MEMBRANE FILTRATION ACTIVATED SLUDGE: The Next Era of Treatment Case Study in the Town of Cohasset, MA
Authors: Coughlin, Daniel J.; Tutela, Domenic V.; Keeffe, Thomas J.
Source: Proceedings of the Water Environment Federation, WEFTEC 2001: Session 1 through Session 10 , pp. 202-212(11)
Publisher: Water Environment Federation
Abstract:The Town of Cohasset, MA desired to upgrade and expand their 72,000 gpd extended aeration wastewater treatment plant (WWTP) to satisfy State mandates. The WWTP was almost entirely surrounded by wetlands, leaving minimal room for expansion. In addition, the Town needed to satisfy water quality issues with its discharge to Class SA waters with any upgrade measure. Tutela Engineering Associates, Inc. (TEA) of Wilmington, MA was retained to evaluate the feasibility of upgrading and expanding the plant within the current design limitations. Numerous technologies were evaluated, but only Biological Aerated Filters (BAFs) and Membrane Filtration Activated Sludge (MFAS) methods were deemed feasible alternatives. After a detailed evaluation of both technologies, (MFAS) was chosen for use to upgrade the Cohasset, MA municipal (WWTP). The use of MFAS would satisfy the tight site conditions, maximize the use of existing tankage and provide tertiary grade effluent quality to satisfy stringent permit limitations relative to its discharge to Class SA waters.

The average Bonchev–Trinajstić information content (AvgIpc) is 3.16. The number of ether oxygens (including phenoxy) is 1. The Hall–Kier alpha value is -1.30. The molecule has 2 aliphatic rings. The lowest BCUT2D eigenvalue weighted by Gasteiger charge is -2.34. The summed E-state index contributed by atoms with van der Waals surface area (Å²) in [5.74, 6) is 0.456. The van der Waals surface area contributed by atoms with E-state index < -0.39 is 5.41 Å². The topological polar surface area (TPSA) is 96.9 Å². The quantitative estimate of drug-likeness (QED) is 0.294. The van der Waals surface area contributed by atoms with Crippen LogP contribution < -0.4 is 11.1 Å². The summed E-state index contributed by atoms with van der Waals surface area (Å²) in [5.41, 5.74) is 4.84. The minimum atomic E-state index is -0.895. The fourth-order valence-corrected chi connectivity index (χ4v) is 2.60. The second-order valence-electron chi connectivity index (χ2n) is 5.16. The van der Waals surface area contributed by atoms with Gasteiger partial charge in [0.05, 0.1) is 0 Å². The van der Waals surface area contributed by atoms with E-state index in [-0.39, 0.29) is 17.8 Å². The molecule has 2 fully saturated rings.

Based upon an evaluation of existing facilities in Canada and in light of manufacturer recommendation, the MFAS system was designed, bid and constructed in the course of about two years. The modular membrane system was retrofit into existing surface aeration tankage in a sequenced construction process to maintain WWTP operation. Influent screening, an anoxic tank and ultraviolet (UV) disinfection were also provided with the upgraded facility. The MFAS process expanded the WWTP capacity over four fold, to 300,000 gpd, and simultaneously reduced effluent pollutant concentrations by two-thirds. The MFAS process has been on line for approximately a year performing exceptionally. More recent innovations have increased membrane system capacities and significantly reduced operational costs. The process has proved to be an affordable, environmentally beneficial measure demonstrating it as a viable, highly reliable solution for the upgrade of municipal treatment facilities.
Document Type: Research Article
Publication date: January 1, 2001
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